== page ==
The “forgotten war” was front and center Friday at the National Infantry Museum as veterans who fought in Korea shared their experiences and the general officer who most recently commanded United States troops there shared his views during a symposium attended by more than 300 soldiers and civilians.
Retired Lt. Gen. Bernard Champoux, who relinquished command of the 8th Army in Korea in February, gave the current assessment of the nearly 65-year U.S. alliance with the Republic of Korea and the threat posed by North Korea.
More than once, Champoux referred to the situation on the Korean peninsula as complex. Part of the complexity is because of third-generation dictator Kim Jong-un, whom Champoux called “rational but very unpredictable” and “brutal.”
“It’s almost like a cult,” he said of North Korea. “They are raised from the very beginning to think a certain way about the regime leadership. It is not unlike the deity. … It is similar to the Trinity — Kim Il-sung, Kim Jong-il and (Kim Jong-un). In the schools and in the public buildings, there are magnificent statues to them.”
Keeping the regime in power is the top priority, Champoux said, and the continued nuclear testing is an example of that.
“I think you have a regime that is more concerned about its viability and will literally throw its people under the bus,” Champoux said.
The South Koreans understand the threat and live with it daily, Champoux said. He pointed out that weapons are about 30 miles from Seoul, the most densely populated city in the world.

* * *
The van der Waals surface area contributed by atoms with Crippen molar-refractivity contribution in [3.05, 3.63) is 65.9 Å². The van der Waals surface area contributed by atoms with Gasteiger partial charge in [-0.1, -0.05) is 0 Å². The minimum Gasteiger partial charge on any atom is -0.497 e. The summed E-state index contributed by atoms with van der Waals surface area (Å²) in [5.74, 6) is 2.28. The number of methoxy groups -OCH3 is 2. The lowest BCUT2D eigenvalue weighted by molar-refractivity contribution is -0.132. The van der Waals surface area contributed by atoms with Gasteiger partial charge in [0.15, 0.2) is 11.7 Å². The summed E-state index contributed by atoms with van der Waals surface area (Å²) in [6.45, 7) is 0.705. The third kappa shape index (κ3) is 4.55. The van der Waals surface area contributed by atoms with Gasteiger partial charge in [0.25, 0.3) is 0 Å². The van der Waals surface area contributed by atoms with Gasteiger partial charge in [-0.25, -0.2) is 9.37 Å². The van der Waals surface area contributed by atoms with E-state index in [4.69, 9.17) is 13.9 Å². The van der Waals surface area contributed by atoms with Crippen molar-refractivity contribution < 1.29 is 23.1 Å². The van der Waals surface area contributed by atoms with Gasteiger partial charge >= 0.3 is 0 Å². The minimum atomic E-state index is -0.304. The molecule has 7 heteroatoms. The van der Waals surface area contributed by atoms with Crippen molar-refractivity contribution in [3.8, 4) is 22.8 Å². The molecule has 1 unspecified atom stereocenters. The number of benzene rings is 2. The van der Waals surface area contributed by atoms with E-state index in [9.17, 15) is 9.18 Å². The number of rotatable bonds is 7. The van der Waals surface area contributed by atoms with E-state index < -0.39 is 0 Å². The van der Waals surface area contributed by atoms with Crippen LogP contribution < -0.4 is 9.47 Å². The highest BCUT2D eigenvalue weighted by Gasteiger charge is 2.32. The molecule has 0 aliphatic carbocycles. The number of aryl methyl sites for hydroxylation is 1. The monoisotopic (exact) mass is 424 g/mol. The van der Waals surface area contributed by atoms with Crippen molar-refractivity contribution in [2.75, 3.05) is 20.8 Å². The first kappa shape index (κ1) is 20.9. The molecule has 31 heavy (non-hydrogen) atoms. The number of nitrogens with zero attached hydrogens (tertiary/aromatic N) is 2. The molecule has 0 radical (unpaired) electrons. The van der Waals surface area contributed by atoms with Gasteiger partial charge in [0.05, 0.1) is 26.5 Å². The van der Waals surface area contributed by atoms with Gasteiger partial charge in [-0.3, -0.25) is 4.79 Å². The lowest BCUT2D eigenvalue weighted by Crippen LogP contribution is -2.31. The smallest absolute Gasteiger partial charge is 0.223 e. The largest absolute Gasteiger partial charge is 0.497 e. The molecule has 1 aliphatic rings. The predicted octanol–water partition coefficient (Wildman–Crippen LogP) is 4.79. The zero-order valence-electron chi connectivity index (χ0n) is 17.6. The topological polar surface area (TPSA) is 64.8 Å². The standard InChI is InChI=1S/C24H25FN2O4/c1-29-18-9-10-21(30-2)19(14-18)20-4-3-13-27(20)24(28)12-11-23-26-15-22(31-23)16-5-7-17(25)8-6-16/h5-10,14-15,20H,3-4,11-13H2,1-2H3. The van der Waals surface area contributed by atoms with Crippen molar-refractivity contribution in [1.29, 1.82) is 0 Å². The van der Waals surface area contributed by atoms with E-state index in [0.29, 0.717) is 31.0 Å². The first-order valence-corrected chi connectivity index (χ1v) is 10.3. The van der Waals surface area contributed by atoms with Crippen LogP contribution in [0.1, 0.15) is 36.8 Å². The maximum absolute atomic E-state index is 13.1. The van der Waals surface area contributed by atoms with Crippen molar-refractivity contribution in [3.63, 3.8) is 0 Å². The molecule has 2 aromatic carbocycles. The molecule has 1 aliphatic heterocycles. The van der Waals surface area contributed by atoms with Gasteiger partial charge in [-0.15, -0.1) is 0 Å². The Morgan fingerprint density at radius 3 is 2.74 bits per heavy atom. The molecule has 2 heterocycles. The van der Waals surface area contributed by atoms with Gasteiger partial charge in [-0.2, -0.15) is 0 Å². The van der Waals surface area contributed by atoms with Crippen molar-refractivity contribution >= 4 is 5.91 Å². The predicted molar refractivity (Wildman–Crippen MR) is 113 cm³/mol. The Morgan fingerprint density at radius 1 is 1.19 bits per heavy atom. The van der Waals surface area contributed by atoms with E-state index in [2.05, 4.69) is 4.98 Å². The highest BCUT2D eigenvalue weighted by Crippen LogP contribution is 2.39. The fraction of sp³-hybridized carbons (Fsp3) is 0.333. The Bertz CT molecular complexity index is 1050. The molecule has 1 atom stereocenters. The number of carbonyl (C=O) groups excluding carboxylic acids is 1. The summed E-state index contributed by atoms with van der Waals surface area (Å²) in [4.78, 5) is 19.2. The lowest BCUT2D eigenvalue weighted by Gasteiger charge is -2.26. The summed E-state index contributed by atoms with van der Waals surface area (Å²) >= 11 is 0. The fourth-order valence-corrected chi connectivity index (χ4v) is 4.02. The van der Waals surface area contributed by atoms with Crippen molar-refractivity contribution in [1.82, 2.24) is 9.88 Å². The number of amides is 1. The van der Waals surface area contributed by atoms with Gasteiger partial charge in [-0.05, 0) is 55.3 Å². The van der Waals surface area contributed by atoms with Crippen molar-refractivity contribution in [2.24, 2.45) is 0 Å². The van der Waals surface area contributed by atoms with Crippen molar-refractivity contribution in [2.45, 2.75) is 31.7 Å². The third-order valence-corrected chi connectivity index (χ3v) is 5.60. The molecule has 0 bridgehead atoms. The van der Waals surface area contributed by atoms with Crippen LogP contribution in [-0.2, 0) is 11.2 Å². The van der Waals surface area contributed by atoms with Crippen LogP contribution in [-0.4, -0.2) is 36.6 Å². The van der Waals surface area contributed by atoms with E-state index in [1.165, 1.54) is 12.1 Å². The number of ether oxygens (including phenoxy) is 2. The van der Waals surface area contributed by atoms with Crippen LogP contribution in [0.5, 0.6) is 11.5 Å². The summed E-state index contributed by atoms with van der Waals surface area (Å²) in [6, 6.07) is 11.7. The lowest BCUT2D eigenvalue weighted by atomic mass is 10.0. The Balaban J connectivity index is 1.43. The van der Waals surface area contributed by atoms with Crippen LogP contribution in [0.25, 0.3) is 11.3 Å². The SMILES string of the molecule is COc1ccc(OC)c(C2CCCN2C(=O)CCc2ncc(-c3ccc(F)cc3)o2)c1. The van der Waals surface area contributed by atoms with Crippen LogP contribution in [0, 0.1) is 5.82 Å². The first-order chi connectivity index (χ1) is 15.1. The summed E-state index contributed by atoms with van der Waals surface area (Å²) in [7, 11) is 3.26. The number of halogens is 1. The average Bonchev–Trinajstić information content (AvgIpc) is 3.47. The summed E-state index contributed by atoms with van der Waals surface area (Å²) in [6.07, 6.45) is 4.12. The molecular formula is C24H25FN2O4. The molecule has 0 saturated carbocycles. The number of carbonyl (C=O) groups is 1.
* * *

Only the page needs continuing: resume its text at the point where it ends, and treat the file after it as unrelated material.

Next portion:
“Although they understand the threat, it is part of their daily lives,” he said. “They also understand why a strong alliance with the United States is so important.”
While Champoux has spent the last four years living with the South Korean alliance and the North Korean threat, other officers who addressed the symposium were there in the early years.
Retired Air Force Lt. Gen. Charles “Chick” Cleveland, a fighter pilot who shot down six Russian aircraft during the Korean War, takes exception with those who say the United States lost that conflict.
“I have had some people I know, Marine pilots and others, who actually said we lost that war because they wouldn’t turn us loose,” Cleveland said. “I don’t subscribe to the theory that it was a draw or we lost. We won that war. We did exactly what the United Nations asked us to do, which was to repel Communist aggression.”
Proof of that victory rests in the South Korean auto manufacturing plants in places like Montgomery, Ala., and West Point, Ga., Cleveland said.
“Any of you ever been to Montgomery?” Cleveland asked. “There is a huge Hyundai plant that makes all the Sonatas and Elantras made in America. That factory would not be there if we had not won that war.”
Retired Army Col. Ralph Puckett, a Columbus resident who led a makeshift Ranger company into battle in Korea in 1950, said training and being prepared to fight were the most important lessons he learned as a young commander. And that lesson translates to the current force, he said.
“You may not have six months to get ready,” Puckett said. “It costs a lot of lives trying to hold off the enemy while we try to get ready. You must be ready today — every day. ... You must be prepared to fight today.”